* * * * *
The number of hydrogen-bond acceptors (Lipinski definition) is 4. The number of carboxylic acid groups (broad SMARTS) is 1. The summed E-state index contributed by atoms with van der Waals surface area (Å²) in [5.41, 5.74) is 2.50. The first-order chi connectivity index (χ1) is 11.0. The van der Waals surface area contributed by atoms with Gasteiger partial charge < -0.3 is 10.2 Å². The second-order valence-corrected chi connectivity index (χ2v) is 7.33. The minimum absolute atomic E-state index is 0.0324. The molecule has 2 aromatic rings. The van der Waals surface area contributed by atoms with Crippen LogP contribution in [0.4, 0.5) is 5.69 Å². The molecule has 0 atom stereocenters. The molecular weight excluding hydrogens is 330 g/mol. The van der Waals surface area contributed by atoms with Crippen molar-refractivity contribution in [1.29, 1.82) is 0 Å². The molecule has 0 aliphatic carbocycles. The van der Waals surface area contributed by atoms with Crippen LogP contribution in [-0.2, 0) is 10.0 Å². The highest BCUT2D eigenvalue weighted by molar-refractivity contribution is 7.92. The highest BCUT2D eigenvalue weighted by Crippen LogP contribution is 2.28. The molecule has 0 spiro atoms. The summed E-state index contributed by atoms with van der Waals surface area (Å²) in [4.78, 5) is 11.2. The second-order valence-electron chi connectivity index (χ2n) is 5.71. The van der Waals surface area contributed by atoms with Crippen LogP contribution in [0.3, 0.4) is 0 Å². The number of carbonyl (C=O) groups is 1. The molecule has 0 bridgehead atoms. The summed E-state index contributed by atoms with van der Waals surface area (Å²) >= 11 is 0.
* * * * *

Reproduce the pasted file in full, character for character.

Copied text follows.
The number of hydrogen-bond acceptors (Lipinski definition) is 4. The number of carboxylic acid groups (broad SMARTS) is 1. The summed E-state index contributed by atoms with van der Waals surface area (Å²) in [5.41, 5.74) is 2.50. The first-order chi connectivity index (χ1) is 11.0. The van der Waals surface area contributed by atoms with Gasteiger partial charge < -0.3 is 10.2 Å². The second-order valence-corrected chi connectivity index (χ2v) is 7.33. The minimum absolute atomic E-state index is 0.0324. The molecule has 2 aromatic rings. The van der Waals surface area contributed by atoms with Crippen LogP contribution in [0.4, 0.5) is 5.69 Å². The molecule has 0 atom stereocenters. The molecular weight excluding hydrogens is 330 g/mol. The van der Waals surface area contributed by atoms with Crippen molar-refractivity contribution in [1.29, 1.82) is 0 Å². The molecule has 0 aliphatic carbocycles. The van der Waals surface area contributed by atoms with Crippen LogP contribution in [-0.2, 0) is 10.0 Å². The highest BCUT2D eigenvalue weighted by molar-refractivity contribution is 7.92. The highest BCUT2D eigenvalue weighted by Crippen LogP contribution is 2.28. The molecule has 0 spiro atoms. The summed E-state index contributed by atoms with van der Waals surface area (Å²) in [4.78, 5) is 11.2. The second-order valence-electron chi connectivity index (χ2n) is 5.71. The van der Waals surface area contributed by atoms with Crippen LogP contribution in [0.3, 0.4) is 0 Å². The number of carbonyl (C=O) groups is 1. The molecule has 0 bridgehead atoms. The summed E-state index contributed by atoms with van der Waals surface area (Å²) >= 11 is 0.